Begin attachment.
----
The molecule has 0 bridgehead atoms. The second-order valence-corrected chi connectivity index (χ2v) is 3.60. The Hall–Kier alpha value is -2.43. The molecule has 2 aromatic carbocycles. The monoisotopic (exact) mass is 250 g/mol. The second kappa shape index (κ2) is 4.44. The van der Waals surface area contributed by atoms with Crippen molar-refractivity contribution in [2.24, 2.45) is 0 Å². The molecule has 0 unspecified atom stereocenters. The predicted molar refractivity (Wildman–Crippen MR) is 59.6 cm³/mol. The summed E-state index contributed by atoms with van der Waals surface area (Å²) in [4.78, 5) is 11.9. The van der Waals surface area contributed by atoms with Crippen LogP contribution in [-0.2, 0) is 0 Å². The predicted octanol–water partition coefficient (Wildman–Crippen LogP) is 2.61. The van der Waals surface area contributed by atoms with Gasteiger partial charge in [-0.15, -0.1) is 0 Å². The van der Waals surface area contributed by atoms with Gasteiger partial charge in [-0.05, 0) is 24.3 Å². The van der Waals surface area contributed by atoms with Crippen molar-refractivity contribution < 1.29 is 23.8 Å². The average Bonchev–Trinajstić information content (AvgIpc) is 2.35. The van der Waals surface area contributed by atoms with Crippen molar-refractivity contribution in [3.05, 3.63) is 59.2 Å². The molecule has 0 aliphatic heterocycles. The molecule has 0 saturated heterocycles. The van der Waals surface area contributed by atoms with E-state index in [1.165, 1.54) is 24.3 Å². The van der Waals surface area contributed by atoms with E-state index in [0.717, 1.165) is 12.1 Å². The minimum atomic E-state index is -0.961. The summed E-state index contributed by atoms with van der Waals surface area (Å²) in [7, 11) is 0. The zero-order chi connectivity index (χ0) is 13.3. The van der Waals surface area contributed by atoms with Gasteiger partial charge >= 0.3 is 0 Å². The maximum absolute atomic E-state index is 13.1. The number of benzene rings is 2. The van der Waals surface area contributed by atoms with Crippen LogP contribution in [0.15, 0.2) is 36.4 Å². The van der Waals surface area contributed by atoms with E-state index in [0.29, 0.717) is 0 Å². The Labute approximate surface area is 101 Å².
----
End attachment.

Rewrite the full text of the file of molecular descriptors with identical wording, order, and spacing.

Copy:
The molecule has 0 bridgehead atoms. The second-order valence-corrected chi connectivity index (χ2v) is 3.60. The Hall–Kier alpha value is -2.43. The molecule has 2 aromatic carbocycles. The monoisotopic (exact) mass is 250 g/mol. The second kappa shape index (κ2) is 4.44. The van der Waals surface area contributed by atoms with Crippen molar-refractivity contribution in [2.24, 2.45) is 0 Å². The molecule has 0 unspecified atom stereocenters. The predicted molar refractivity (Wildman–Crippen MR) is 59.6 cm³/mol. The summed E-state index contributed by atoms with van der Waals surface area (Å²) in [4.78, 5) is 11.9. The van der Waals surface area contributed by atoms with Crippen LogP contribution in [-0.2, 0) is 0 Å². The predicted octanol–water partition coefficient (Wildman–Crippen LogP) is 2.61. The van der Waals surface area contributed by atoms with Gasteiger partial charge in [-0.15, -0.1) is 0 Å². The van der Waals surface area contributed by atoms with Gasteiger partial charge in [-0.05, 0) is 24.3 Å². The van der Waals surface area contributed by atoms with Crippen molar-refractivity contribution < 1.29 is 23.8 Å². The average Bonchev–Trinajstić information content (AvgIpc) is 2.35. The van der Waals surface area contributed by atoms with Crippen molar-refractivity contribution in [3.05, 3.63) is 59.2 Å². The molecule has 0 aliphatic heterocycles. The molecule has 0 saturated heterocycles. The van der Waals surface area contributed by atoms with E-state index in [1.165, 1.54) is 24.3 Å². The van der Waals surface area contributed by atoms with E-state index in [0.717, 1.165) is 12.1 Å². The minimum atomic E-state index is -0.961. The summed E-state index contributed by atoms with van der Waals surface area (Å²) in [7, 11) is 0. The zero-order chi connectivity index (χ0) is 13.3. The van der Waals surface area contributed by atoms with Gasteiger partial charge >= 0.3 is 0 Å². The maximum absolute atomic E-state index is 13.1. The number of benzene rings is 2. The van der Waals surface area contributed by atoms with Crippen LogP contribution in [0.15, 0.2) is 36.4 Å². The van der Waals surface area contributed by atoms with E-state index in [0.29, 0.717) is 0 Å². The Labute approximate surface area is 101 Å².